• It’s just as important to understand what we don’t know as what we do know.
  • Looking at causal relationships can help us understand what we know and don’t know…except in the situation in which our beliefs and values are shaping how we experience the world.
  • Social intelligence is the ability to tap into the knowledge of other people and other resources about what we don’t know and need to know to solve problems.

This means that district and school leadership needs to include assessing what the group knows and doesn’t know, how to help build knowledge to fill gaps or tap into resources as needed, and coordinating and delegating in ways that decisions are being based on real knowledge, not the assumption that we know.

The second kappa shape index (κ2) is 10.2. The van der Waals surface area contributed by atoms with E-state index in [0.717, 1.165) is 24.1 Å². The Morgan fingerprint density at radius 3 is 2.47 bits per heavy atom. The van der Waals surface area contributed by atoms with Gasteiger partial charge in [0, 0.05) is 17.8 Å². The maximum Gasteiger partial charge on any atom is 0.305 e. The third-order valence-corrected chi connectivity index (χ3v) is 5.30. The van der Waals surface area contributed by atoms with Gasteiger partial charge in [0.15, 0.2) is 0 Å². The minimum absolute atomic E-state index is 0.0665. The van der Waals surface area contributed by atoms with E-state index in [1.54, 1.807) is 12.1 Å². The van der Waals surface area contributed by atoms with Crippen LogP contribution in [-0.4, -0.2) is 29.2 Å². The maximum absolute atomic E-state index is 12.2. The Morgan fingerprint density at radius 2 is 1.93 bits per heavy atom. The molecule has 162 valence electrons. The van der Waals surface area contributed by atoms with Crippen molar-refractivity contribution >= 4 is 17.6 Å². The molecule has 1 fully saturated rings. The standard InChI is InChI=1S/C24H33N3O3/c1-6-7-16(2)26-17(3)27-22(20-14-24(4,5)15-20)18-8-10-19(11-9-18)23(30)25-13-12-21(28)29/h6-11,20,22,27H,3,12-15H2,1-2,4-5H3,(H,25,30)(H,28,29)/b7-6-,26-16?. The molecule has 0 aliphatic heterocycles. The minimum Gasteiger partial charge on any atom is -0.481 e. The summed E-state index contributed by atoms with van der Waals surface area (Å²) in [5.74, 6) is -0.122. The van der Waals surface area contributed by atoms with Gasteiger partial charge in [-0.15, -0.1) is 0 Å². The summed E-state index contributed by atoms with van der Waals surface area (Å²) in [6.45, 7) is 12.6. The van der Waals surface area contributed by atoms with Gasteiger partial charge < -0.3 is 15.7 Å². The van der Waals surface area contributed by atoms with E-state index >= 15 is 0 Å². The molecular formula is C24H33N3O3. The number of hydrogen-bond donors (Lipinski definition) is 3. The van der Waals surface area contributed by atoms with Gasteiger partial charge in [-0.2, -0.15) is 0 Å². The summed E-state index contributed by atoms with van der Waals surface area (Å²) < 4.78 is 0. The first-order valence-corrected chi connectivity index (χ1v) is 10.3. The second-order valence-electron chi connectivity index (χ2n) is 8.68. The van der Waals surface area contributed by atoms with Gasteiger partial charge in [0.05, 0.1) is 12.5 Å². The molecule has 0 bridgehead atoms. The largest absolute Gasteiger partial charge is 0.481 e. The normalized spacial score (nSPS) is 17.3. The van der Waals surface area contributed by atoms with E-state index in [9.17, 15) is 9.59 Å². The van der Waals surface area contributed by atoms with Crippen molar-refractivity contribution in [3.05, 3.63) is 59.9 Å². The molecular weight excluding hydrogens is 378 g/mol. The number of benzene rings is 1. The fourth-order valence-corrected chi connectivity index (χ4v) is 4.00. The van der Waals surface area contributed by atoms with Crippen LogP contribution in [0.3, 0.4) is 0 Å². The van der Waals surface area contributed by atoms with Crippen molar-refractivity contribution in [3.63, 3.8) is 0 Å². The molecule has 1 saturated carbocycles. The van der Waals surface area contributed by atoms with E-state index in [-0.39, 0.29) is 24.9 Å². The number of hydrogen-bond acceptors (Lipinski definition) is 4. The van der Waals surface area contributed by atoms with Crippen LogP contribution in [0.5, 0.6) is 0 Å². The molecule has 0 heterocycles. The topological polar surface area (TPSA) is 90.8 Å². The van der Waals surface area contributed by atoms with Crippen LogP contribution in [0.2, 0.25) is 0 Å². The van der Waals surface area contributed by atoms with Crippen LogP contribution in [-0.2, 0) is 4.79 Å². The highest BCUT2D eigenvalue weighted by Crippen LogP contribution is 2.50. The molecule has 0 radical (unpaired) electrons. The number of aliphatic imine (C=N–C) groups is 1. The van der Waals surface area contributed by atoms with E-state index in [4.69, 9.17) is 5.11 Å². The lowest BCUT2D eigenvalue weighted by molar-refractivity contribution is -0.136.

There are too many important insights to share here – go read the book.

Who You Know

For anyone familiar with child and youth development, you know that learning starts with relationships. Yet for some reason, we have a very difficult time keeping that front and center when we think about school design. We say we are driven by standards or centered on the student, but we don’t always think about how to design to develop, strengthen, and sustain relationships. (Please note: You will find relationships highlighted in many of the schools CompetencyWorks has visited, including Casco Bay, Making Community Connections, and R5 as well as the paper Meeting Students Where They Are.)